Verse > Anthologies > Samuel Kettell, ed. > Specimens of American Poetry
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Samuel Kettell, ed.  Specimens of American Poetry.  1829.
 
Critical and Biographical Notice
John Lathrop (1772–1820)
 
JOHN LATHROP was born in Boston, in January, 1772, and was the son of the Rev. John Lathrop of the same place. He studied at Harvard University, and commenced business in Boston as a lawyer. He afterwards removed to Dedham, where he was appointed clerk of the court for that county. He held the office only for a short time, and returned to Boston. He met with so little success in his profession, that he determined to leave his country, and seek his fortune in India. It does not appear that he had any very distinct views or expectations in that quarter, but we are told that he met with disappointments, and after some time, opened a school in Calcutta, in which, however, he was not allowed to pursue so extensive a system of education as he contemplated. He presented to the Marquis Wellesley, Governor General of India, a plan of a literary institution in which the youth of India might be educated without going to England to prosecute their studies. The proposal was rejected from the apprehension that such an establishment would tend to weaken the dependence of British India upon the mother country, and lay the foundation for a revolt.  1
  He passed ten years in India, employed in the cares of his school, and in writing for the public journals, but without realizing any of those golden prospects of success, the anticipation of which had enticed him from his home. The government was jealous of foreigners, the public press was under severe restrictions, and the paths to wealth and distinction were occupied by more adventurous and fortunate competitors. He returned to this country in 1809, and at first meditated the establishment of a literary journal, but the period was most unfavorable to such an enterprise. The violence of party disputes which occupied the public attention, had nearly banished all taste and inclination for literary pursuits, and hardly anything was relished which did not relate in some shape or other to the local politics of the day. Lathrop had little partiality for such avocations, besides that his absence from home had estranged him from all interest and familiarity with most of the prominent topics of political debate. The design of the journal was dropped, and as he was prevented by the long interval which he had passed out of practice, from resuming his profession of the law, he betook himself to his later employment of teaching. He superintended a school in Boston for several years, besides delivering scientific lectures, addresses and orations. He was enabled to gain a support in this manner, but after a while the prospect of better success induced him to remove to the south. He pursued the business of instruction, delivered lectures, and exercised his pen in that quarter, and finally obtained a situation in the post office. He died January 30th, 1820.  2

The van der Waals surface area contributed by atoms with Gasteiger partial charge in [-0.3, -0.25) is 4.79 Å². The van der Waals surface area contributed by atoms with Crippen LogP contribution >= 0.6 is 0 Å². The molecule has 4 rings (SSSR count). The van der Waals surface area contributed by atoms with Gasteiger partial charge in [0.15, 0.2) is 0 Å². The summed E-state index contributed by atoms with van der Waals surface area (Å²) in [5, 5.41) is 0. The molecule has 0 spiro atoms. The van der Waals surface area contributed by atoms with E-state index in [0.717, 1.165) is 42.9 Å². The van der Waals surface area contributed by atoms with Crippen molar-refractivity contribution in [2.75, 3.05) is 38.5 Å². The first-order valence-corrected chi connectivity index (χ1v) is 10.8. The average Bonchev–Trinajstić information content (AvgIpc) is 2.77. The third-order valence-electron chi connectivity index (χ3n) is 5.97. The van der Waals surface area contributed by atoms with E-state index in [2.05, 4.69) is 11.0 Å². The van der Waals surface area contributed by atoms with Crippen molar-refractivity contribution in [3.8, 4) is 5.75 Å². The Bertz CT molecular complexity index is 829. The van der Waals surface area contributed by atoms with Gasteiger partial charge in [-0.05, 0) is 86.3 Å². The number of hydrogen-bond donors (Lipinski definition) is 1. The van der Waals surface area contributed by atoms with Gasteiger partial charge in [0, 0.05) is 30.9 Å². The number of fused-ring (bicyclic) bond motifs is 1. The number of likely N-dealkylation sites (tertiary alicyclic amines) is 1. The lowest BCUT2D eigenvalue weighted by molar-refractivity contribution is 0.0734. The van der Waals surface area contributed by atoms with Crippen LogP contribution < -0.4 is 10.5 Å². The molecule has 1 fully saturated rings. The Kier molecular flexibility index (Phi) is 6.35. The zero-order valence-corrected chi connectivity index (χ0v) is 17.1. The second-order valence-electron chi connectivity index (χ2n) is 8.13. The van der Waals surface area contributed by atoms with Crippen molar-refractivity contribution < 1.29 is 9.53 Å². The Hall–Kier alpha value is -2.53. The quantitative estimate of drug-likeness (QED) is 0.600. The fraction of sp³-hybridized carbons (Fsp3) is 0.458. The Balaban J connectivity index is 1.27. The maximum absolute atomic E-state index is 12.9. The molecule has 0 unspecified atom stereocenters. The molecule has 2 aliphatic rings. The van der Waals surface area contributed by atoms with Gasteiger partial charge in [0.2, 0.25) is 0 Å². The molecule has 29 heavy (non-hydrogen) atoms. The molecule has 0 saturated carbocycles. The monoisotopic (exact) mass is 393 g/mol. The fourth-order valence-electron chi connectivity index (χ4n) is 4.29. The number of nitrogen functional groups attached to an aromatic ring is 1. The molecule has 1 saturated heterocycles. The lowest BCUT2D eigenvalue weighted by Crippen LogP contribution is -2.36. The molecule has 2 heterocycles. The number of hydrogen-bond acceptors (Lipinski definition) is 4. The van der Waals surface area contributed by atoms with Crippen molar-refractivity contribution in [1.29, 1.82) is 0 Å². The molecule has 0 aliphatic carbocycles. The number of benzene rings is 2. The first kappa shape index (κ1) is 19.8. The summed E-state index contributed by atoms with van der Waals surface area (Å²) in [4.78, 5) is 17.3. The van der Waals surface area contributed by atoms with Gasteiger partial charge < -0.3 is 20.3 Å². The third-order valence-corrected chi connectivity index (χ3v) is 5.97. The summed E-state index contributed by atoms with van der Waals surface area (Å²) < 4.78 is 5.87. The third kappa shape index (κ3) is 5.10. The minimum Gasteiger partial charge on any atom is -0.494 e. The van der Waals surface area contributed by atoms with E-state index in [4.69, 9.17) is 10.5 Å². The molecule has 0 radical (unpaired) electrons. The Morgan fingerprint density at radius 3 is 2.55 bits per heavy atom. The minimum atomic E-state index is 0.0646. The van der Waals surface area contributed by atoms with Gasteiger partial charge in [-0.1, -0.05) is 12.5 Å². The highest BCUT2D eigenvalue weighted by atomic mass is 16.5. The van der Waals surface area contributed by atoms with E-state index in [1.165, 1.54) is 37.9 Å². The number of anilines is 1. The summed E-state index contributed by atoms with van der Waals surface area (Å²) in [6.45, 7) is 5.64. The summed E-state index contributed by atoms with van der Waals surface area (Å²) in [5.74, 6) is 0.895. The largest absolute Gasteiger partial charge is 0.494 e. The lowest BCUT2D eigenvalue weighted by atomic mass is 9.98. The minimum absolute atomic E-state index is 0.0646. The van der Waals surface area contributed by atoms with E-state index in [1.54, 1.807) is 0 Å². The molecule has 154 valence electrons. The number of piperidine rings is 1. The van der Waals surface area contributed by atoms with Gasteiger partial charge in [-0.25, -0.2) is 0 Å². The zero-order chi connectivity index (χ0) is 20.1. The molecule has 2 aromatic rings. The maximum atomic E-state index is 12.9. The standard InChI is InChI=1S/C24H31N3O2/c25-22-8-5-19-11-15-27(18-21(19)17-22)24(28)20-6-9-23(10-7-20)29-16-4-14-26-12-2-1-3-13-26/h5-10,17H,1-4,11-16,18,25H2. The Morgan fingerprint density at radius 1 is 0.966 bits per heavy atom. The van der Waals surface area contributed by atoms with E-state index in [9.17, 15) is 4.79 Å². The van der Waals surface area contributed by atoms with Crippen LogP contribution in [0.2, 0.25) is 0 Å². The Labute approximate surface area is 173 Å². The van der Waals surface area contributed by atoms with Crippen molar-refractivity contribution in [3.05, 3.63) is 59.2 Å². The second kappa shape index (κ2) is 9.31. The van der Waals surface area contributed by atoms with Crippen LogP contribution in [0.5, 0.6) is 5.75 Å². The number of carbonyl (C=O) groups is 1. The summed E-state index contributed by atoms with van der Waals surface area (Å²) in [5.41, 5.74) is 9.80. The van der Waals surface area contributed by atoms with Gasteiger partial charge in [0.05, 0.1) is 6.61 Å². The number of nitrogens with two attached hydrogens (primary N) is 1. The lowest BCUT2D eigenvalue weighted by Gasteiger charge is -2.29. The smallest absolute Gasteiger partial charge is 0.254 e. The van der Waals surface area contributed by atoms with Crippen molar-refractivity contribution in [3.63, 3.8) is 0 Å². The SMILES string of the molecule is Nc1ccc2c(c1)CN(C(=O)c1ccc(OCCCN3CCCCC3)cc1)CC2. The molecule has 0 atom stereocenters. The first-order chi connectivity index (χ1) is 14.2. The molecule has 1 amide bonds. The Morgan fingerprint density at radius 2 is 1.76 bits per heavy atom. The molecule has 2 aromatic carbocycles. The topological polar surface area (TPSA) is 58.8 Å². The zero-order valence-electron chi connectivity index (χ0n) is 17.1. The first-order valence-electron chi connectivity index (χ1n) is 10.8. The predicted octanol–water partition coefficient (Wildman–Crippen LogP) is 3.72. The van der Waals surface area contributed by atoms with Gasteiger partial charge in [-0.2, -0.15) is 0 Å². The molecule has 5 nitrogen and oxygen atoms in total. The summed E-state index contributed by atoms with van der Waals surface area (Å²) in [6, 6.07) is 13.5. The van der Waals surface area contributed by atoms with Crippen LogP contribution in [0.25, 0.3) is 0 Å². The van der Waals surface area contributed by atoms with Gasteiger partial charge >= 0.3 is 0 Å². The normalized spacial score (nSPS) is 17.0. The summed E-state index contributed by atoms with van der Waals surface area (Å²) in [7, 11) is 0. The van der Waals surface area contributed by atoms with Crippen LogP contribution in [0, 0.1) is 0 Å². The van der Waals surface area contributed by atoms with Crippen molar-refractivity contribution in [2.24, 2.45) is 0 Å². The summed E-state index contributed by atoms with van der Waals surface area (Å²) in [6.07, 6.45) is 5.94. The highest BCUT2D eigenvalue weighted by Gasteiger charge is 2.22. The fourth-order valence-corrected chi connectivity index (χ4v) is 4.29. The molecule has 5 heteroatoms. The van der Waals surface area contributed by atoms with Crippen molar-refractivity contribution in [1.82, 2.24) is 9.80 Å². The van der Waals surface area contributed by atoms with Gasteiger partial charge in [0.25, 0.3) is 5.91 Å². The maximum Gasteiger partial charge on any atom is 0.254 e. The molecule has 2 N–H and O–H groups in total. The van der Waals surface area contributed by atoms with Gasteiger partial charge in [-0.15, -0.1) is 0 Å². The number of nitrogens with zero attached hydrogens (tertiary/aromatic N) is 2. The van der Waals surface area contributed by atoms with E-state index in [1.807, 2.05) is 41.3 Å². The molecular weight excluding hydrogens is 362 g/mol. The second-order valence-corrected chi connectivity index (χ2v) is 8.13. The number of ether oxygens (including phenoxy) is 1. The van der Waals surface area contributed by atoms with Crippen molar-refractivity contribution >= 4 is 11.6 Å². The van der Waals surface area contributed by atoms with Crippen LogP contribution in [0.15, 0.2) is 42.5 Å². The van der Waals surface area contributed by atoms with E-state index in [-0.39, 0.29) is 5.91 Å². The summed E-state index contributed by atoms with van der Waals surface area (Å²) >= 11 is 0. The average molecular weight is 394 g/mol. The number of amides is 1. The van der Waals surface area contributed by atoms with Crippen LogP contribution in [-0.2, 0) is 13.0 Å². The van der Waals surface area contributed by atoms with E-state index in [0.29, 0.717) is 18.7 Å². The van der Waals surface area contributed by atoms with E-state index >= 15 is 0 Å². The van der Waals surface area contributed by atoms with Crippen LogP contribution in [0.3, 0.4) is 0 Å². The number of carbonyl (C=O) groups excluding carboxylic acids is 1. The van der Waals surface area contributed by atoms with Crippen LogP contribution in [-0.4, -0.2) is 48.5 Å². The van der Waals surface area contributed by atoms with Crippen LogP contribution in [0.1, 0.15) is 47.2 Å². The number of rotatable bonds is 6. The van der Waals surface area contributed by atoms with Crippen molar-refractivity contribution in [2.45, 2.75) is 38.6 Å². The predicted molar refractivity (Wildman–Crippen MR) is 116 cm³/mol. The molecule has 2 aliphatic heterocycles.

Lathrop possessed talents which might have secured him wealth, and distinction, but his facility of disposition, his want of foresight, and his improvidence, hindered them from being exerted much to the emolument or renown of the possessor. His benevolent feelings prompted him to acts of kindness which threw him into embarrassments, and materially hindered the accomplishment of many of his plans.  3
  His poems consist mostly of occasional pieces, on miscellaneous topics, published in the newspapers in this country and India. We believe no collection has ever been made of them. His longest piece is the Speech of Canonicus, written on the voyage to India, and first published at Calcutta. It was reprinted in Boston, in 1803, but has been so little known among us, that a biographer of the poet was ignorant that it had ever passed through the American press. This poem is a sort of Indian Theogony, made up of the aboriginal traditions.  4
 
 
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